B of Medicine and B of Surgery, Maharashtra University of Health Sciences (2012)
This report determines if the classic Romhilt-Estes score would predict better if points for its components were determined using a Cox hazard model and if the Cornell voltage criteria should replace the original criteria. Of the 20,903 subjects, the mean age was 43 ± 10 years and 90.6% were men. The mean follow-up for the population was 17 years, with 881 cardiovascular deaths; they were tested from 1987 to 1999 and followed until 2013. The new score was created with multipliers based on the Cox hazards of its elements with age bracket and gender included. The Cornell criteria were analyzed individually using Cox hazards with and without adjustments for age, gender, and African-American ethnicity and subsequently incorporated into the new score for analysis. For the new score, all 7 components were significant predictors of cardiovascular mortality with gender producing the greatest hazard ratio (HR) and left axis deviation and QRS duration >110 ms producing the lowest. For the original Romhilt-Estes score, 367 patients (1.8%) met the "definite" cutoff and had an HR of 5.6 (95% confidence interval 4.3 to 7.1). For the new score, 208 patients (1.0%) met the "definite" left ventricular hypertrophy cutoff and had an HR of 13.6 (95% confidence interval 10.8 to 17.3). The Romhilt-Estes had an area under the curve of 0.63, whereas the new score and new score with Cornell voltage both had an area under the curve of 0.7. In conclusion, our modified Romhilt-Estes score with new multipliers and without voltage criteria outperformed the original score.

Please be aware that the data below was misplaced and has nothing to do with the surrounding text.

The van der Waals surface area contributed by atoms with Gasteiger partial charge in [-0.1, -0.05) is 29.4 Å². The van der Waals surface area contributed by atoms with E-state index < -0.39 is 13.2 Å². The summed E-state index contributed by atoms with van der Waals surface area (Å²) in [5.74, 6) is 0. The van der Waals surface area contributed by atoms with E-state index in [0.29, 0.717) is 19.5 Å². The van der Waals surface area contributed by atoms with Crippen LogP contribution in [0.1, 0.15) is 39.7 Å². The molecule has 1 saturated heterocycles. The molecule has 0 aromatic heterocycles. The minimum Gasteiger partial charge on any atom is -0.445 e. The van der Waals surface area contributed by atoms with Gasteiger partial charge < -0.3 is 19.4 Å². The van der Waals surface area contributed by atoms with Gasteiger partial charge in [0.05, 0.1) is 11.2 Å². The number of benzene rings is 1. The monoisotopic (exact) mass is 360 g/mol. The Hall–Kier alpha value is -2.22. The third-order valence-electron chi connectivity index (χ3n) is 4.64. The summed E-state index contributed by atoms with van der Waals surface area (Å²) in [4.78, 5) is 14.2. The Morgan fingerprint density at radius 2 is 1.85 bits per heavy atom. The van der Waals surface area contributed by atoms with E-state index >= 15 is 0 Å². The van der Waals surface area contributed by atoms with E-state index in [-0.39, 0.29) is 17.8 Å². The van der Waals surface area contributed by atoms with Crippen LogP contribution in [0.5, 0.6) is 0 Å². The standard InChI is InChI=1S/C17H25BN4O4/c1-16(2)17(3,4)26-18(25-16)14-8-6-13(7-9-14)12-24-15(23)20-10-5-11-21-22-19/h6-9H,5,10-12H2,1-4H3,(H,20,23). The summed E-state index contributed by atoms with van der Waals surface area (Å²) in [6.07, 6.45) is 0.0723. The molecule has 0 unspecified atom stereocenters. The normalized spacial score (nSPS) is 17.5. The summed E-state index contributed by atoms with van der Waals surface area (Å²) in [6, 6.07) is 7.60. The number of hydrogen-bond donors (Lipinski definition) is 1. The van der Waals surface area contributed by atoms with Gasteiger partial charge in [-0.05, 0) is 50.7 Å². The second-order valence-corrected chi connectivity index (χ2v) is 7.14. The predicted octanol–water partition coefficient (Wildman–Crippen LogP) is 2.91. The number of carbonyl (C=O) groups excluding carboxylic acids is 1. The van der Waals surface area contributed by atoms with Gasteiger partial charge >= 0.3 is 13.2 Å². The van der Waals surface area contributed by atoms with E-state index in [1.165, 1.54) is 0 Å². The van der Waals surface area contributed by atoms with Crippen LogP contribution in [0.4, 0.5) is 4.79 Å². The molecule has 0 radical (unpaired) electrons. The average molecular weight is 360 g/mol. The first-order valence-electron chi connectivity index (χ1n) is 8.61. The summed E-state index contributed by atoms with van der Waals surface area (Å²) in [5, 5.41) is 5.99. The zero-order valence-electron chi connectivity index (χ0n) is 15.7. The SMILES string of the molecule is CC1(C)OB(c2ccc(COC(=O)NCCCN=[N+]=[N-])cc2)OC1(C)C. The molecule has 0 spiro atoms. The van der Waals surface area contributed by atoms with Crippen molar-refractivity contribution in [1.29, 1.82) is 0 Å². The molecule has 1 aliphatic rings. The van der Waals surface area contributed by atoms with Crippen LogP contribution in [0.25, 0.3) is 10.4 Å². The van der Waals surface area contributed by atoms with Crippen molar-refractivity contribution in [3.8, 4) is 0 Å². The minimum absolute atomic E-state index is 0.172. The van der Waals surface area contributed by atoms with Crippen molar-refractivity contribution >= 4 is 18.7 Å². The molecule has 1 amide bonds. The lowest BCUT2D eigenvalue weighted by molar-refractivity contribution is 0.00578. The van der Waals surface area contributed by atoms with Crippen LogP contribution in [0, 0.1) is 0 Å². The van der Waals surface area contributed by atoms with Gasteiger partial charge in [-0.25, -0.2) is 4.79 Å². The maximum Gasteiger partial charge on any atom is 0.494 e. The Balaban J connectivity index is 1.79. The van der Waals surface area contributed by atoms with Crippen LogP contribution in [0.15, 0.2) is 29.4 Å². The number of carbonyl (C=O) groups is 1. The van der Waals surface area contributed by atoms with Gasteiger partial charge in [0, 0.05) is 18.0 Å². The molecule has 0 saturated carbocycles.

View details for DOI 10.1016/j.amjcard.2015.01.028
View details for PubMedID 25700803